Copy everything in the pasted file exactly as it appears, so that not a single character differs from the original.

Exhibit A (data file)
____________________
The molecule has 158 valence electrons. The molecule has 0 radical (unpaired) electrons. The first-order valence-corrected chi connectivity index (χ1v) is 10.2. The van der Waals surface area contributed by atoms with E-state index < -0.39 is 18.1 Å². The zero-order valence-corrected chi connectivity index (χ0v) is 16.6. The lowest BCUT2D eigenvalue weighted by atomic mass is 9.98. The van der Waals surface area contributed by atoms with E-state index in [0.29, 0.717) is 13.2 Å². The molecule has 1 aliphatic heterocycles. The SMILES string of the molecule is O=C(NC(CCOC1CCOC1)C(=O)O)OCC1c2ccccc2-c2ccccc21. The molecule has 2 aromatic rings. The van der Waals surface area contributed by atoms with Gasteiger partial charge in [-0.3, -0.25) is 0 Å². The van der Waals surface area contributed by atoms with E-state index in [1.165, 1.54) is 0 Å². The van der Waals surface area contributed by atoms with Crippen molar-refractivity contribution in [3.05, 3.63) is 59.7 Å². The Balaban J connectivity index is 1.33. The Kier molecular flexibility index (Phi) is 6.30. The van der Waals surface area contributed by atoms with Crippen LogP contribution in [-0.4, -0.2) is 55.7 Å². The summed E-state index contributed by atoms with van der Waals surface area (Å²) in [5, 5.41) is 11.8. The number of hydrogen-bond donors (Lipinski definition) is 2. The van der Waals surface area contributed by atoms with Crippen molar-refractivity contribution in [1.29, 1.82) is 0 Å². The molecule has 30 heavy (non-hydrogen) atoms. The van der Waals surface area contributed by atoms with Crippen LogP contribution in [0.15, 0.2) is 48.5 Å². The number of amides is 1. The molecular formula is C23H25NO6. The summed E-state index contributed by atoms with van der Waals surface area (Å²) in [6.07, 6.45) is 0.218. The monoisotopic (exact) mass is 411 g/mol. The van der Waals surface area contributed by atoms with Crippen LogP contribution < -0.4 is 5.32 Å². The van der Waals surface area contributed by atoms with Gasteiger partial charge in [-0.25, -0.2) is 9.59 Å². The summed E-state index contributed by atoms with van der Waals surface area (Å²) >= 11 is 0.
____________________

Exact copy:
The molecule has 158 valence electrons. The molecule has 0 radical (unpaired) electrons. The first-order valence-corrected chi connectivity index (χ1v) is 10.2. The van der Waals surface area contributed by atoms with E-state index < -0.39 is 18.1 Å². The zero-order valence-corrected chi connectivity index (χ0v) is 16.6. The lowest BCUT2D eigenvalue weighted by atomic mass is 9.98. The van der Waals surface area contributed by atoms with E-state index in [0.29, 0.717) is 13.2 Å². The molecule has 1 aliphatic heterocycles. The SMILES string of the molecule is O=C(NC(CCOC1CCOC1)C(=O)O)OCC1c2ccccc2-c2ccccc21. The molecule has 2 aromatic rings. The van der Waals surface area contributed by atoms with Gasteiger partial charge in [-0.3, -0.25) is 0 Å². The van der Waals surface area contributed by atoms with E-state index in [1.165, 1.54) is 0 Å². The van der Waals surface area contributed by atoms with Crippen molar-refractivity contribution in [3.05, 3.63) is 59.7 Å². The Balaban J connectivity index is 1.33. The Kier molecular flexibility index (Phi) is 6.30. The van der Waals surface area contributed by atoms with Crippen LogP contribution in [-0.4, -0.2) is 55.7 Å². The summed E-state index contributed by atoms with van der Waals surface area (Å²) in [5, 5.41) is 11.8. The number of hydrogen-bond donors (Lipinski definition) is 2. The van der Waals surface area contributed by atoms with Crippen molar-refractivity contribution in [1.29, 1.82) is 0 Å². The molecule has 30 heavy (non-hydrogen) atoms. The van der Waals surface area contributed by atoms with Crippen LogP contribution in [0.15, 0.2) is 48.5 Å². The number of amides is 1. The molecular formula is C23H25NO6. The summed E-state index contributed by atoms with van der Waals surface area (Å²) in [6.07, 6.45) is 0.218. The monoisotopic (exact) mass is 411 g/mol. The van der Waals surface area contributed by atoms with Crippen LogP contribution < -0.4 is 5.32 Å². The van der Waals surface area contributed by atoms with Gasteiger partial charge in [-0.25, -0.2) is 9.59 Å². The summed E-state index contributed by atoms with van der Waals surface area (Å²) >= 11 is 0.